Undel

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Information - Undel

GenreTape / Disk / Cartridge UtilityYear1996
Language[unknown]PublisherST Format
Developer[n/a]DistributorFuture Publishing
ControlsMouseCountryUnited Kingdom
Box / InstructionsEnglishSoftwareEnglish
Programmer(s)

Blight, Trevor

LicensePD / Freeware / Shareware
SerialST TypeST, STe / 0.5MB
ResolutionMedium / HighNumber of Disks1 / Double-Sided
Dumpdownload atari Undel Download / MSAMIDI
Protection

Instructions - Undel

                 undel   -- a file undelete program     This version Jan 93
                 ==================================

This program recovers (usually) files that have been accidentally deleted.
I've tried to make it as easy to use as possible:
        1. Select the file you want to undelete from the initial file selector.
           The deleted files are shown with the first letter of their name
           replaced by a sigma character, ie "å". (Don't alter this).
        2. If undel thinks it can recover the file for you, it shows another
           file selector for you to enter the name of a file to contain a copy
           of your original (deleted) file. It's best if you save this copy
           to another disk.
        3. Check the copy to see if it is ok. There are special cases when
           UNDEL fails (see below). Also saving new data to the disk may
           overwrite your deleted file.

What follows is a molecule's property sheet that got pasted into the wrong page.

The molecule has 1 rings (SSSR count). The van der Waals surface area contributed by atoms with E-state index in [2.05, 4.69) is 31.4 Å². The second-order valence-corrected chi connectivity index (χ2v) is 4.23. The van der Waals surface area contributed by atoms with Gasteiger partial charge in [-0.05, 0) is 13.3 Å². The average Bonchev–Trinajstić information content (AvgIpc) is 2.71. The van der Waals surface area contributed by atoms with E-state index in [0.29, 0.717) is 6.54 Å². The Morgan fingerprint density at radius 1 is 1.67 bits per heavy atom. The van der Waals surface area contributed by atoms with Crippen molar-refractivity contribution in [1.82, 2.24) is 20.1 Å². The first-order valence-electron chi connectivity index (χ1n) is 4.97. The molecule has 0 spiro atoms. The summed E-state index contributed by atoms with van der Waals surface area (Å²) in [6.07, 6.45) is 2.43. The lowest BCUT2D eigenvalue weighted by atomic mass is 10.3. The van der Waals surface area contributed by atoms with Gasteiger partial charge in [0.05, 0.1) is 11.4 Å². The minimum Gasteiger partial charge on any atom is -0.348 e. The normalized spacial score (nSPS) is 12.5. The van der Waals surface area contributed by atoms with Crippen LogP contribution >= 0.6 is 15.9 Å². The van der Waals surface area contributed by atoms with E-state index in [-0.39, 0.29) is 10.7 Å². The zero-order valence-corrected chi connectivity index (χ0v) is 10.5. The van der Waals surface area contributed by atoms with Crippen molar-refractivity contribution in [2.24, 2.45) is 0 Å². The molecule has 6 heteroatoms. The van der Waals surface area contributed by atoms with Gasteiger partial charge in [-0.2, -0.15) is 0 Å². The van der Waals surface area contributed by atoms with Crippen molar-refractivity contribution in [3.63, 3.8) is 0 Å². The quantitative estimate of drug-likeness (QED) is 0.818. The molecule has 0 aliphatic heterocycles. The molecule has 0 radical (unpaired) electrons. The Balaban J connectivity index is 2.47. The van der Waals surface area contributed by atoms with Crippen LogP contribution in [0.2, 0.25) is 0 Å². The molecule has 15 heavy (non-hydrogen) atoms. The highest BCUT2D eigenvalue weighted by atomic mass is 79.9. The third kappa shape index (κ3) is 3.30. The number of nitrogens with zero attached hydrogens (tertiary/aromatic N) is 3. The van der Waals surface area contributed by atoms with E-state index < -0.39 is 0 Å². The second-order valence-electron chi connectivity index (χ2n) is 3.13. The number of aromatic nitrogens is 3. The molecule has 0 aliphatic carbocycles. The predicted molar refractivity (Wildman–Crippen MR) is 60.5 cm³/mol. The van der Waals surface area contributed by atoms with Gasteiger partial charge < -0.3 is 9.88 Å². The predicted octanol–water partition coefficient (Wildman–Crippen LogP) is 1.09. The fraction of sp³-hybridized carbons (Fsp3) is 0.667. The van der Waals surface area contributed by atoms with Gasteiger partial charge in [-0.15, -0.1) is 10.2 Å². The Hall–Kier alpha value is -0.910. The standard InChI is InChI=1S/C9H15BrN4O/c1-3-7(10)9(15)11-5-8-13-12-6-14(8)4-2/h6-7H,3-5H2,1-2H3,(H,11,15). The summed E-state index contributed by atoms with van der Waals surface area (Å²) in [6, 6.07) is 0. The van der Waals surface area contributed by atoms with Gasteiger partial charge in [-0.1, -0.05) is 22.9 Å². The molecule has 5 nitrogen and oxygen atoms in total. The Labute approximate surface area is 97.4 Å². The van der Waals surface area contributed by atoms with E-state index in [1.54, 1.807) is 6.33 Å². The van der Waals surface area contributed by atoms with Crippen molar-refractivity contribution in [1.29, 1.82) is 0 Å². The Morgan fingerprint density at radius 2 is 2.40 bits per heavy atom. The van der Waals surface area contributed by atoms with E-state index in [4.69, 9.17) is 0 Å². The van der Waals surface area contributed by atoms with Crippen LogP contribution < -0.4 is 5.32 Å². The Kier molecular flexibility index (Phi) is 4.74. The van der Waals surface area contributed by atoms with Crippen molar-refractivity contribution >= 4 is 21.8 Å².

--- DISCLAIMER ---

This is public domain software provided to you by various authors and
distributers with no guarantee at all.  You may use this software only
if you take absolute responsibility for all consequences of its use.


                       --- DESCRIPTION ---

You don't need to know about file clusters or the disk structure to use
this program, but here's a quick outline of what goes on.

Formatting a disk divides it up into lots of storage areas called clusters,
and creates a File Allocation Table to record which clusters contain a
file's data.
Saving a file to the disk involves writing 3 separate pieces of information:
        1. Writing the file contents into clusters somewhere on the disk.
        2. Writing a directory entry. This contains the file name, size, etc.
           and most importantly where the first cluster of the file is.
        3. Updating the File Allocation Table (FAT). This is an index of which
           clusters contain the file, and which are free.

When a file is deleted, the first letter of the directory entry is set to
hex E5 which is displayed as "å", and the FAT entries are cleared. This means
the clusters containing the file contents become available for reuse, but
THE FILE CONTENTS REMAIN INTACT.  (Also if new files are saved to the disk at
this stage, your deleted file could easily be overwritten).

So, we can recover most of the directory entry, but recovering the file
contents is more difficult because we don't know where to look.

From the directory entry UNDEL finds where the first cluster is, and uses the
file size to determine how many clusters to find.
Starting from the first cluster, UNDEL finds as many free clusters as it needs
to create a file of the correct size. This explains why UNDEL sometimes
doesn't work: in special cases it might find a cluster that didn't
belong to the original file, or some of the file's clusters might be somewhere
else on the disk ...

May you never need to use this program.

Trevor Blight
9 Bridge Terrace
St Ives PE17 4ER
UK

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